It's also important to learn basic design principles and practical design considerations. For example, Soto encourages homeowners to leave 36 inches around every piece of furniture to allow guests to easily walk around the room; less space might force people to shimmy past a dining room chair or coffee table. She also explores color and texture rules in depth in "Home Design," allowing even the most color-challenged homeowner to choose their own color scheme.

"When you are even a little bit educated about what textures and colors work well together, you're more comfortable making decisions," she added. "You can become a little bit more educated, and then find some physical pieces that you want to build a room around. Try to make it something that has a lot of pattern, so that you can pull a great color scheme from that."

Clutter: A "design killer"

Clutter happens. It's also a huge distraction from your newly redesigned home, and regularly clearing clutter can be a huge waste of time.

When Soto met with a client last month, she was asked to offer advice for just one room because the rest of the home had been recently redesigned. But while she was expecting a freshly redesigned home, she wasn't prepared for the clutter.

"Their living room is so gorgeous, and they put so much time into it. But there were toys everywhere, and it was such a distraction," she said. "You want people to be comfortable in your space. Clutter makes people feel claustrophobic."

Prevent clutter by understanding your family's clutter zones and creating storage solutions. If toys are a problem, consider stylish baskets or a storage ottoman. Create an easily accessible place for car keys, cell phones and incoming mail by placing a pretty tray near the front door. Shoes, jackets and school bags should also have a discretely out-of-the-way home.

Also watch out for furniture clutter. This can be a big problem in the bedroom, where homeowners force an entire furniture set into one small room. (Remember that sale when you bought a new bed frame and received a large matching dresser for free? The store wasn't doing you any favors, unless of course you needed a new dresser.)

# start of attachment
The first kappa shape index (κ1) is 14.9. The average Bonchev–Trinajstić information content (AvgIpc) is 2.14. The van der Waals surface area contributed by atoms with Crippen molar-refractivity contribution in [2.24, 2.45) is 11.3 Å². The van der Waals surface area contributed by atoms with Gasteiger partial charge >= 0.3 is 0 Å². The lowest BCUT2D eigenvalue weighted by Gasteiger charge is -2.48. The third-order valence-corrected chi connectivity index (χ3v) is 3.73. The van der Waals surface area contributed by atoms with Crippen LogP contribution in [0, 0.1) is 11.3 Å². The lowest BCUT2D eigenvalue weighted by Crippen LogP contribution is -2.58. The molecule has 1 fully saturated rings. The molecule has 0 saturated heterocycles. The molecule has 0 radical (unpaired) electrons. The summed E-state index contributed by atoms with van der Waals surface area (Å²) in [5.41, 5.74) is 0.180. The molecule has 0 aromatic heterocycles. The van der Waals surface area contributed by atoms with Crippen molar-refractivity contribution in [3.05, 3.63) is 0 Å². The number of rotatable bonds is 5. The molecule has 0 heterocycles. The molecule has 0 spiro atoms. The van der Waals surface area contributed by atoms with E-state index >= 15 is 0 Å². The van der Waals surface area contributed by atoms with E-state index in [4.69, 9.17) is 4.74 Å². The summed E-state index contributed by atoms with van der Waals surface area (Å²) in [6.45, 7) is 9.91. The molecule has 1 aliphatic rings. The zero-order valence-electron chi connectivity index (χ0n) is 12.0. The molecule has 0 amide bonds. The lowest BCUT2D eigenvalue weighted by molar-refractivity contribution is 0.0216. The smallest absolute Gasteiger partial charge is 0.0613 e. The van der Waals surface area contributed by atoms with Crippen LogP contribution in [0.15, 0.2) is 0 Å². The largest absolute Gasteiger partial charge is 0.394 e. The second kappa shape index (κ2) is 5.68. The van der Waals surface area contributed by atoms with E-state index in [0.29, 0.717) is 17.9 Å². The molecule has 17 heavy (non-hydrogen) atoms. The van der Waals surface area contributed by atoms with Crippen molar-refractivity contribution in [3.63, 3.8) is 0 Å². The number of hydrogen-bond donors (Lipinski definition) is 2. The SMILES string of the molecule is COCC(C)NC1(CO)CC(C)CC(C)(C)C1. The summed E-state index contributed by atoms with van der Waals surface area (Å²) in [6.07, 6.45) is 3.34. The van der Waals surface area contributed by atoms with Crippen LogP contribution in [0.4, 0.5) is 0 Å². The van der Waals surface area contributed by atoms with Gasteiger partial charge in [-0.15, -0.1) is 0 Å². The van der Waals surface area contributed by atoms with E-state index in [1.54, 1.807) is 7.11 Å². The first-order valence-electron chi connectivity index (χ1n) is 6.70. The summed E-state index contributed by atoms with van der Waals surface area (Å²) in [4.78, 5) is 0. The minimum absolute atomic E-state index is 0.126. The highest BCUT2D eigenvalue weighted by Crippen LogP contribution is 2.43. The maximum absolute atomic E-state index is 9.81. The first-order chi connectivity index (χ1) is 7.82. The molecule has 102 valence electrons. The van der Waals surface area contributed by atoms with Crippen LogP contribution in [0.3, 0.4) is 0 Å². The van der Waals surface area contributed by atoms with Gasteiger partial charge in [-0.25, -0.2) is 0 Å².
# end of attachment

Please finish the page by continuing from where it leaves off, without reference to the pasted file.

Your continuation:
Take a serious look at your storage and furniture needs, along with the space available, before committing to keep every piece of furniture.

"They feel like they have to have it together because it's a set. Break up that set, and if you can find a space for that piece in another room, great," she added. "Otherwise, sell it or donate it."

Designs that grow

While children grow and their tastes change, it's possible to design a child's room that can stand the test of time.

First, avoid themes in the room's design foundation. Most children won't want princess wallpaper until they start college; they'll be asking you to remove that wallpaper by the time they are in middle school. Instead, play up your child's interests with bed linens, pillows and other accent pieces that can be easily and inexpensively replaced as they grow.

"Try not to go overboard with themes or colors," said Soto. "I try to use more neutral colors. Pink is great when they're young, but they might not like it when they're older."

Choose furniture that will last for the duration of your child's stay at home, preferably sturdy wood pieces. Wooden furniture can also be painted if you want a burst of color in a young child's room, and then repainted in a more neutral tone as the child approaches adolescence.

When Soto redesigned her niece's bedroom, she kept the color schemes simple and neutral. Years later, Soto's sister is now grateful for the advice. Her niece recently asked to refresh her room's look, changing the theme to a more modern, adult city theme.

"Everything still works," said Soto. "She can get new pillows, some wall art, and the whole room can look like new at a minimal cost."